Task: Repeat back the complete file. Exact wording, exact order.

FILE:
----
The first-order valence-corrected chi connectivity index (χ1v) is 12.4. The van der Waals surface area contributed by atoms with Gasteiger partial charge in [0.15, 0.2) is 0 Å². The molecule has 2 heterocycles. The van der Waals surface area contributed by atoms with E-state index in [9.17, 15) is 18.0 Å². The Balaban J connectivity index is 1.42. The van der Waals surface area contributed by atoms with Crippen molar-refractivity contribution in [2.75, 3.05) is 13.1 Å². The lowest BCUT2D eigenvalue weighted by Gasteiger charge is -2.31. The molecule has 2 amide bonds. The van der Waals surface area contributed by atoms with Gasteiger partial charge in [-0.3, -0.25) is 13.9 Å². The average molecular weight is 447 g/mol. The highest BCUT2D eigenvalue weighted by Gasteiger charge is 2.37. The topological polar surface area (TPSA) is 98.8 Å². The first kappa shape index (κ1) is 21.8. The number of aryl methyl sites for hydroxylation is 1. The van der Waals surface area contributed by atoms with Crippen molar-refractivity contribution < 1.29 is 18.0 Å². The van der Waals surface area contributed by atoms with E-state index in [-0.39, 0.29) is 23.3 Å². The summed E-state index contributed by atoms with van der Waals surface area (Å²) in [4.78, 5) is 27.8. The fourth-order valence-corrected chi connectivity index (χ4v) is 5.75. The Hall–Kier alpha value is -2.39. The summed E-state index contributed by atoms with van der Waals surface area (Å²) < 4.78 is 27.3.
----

The first-order valence-corrected chi connectivity index (χ1v) is 12.4. The van der Waals surface area contributed by atoms with Gasteiger partial charge in [0.15, 0.2) is 0 Å². The molecule has 2 heterocycles. The van der Waals surface area contributed by atoms with E-state index in [9.17, 15) is 18.0 Å². The Balaban J connectivity index is 1.42. The van der Waals surface area contributed by atoms with Crippen molar-refractivity contribution in [2.75, 3.05) is 13.1 Å². The lowest BCUT2D eigenvalue weighted by Gasteiger charge is -2.31. The molecule has 2 amide bonds. The van der Waals surface area contributed by atoms with Gasteiger partial charge in [-0.3, -0.25) is 13.9 Å². The average molecular weight is 447 g/mol. The highest BCUT2D eigenvalue weighted by Gasteiger charge is 2.37. The topological polar surface area (TPSA) is 98.8 Å². The first kappa shape index (κ1) is 21.8. The number of aryl methyl sites for hydroxylation is 1. The van der Waals surface area contributed by atoms with Crippen molar-refractivity contribution < 1.29 is 18.0 Å². The van der Waals surface area contributed by atoms with E-state index in [-0.39, 0.29) is 23.3 Å². The summed E-state index contributed by atoms with van der Waals surface area (Å²) in [4.78, 5) is 27.8. The fourth-order valence-corrected chi connectivity index (χ4v) is 5.75. The Hall–Kier alpha value is -2.39. The summed E-state index contributed by atoms with van der Waals surface area (Å²) < 4.78 is 27.3.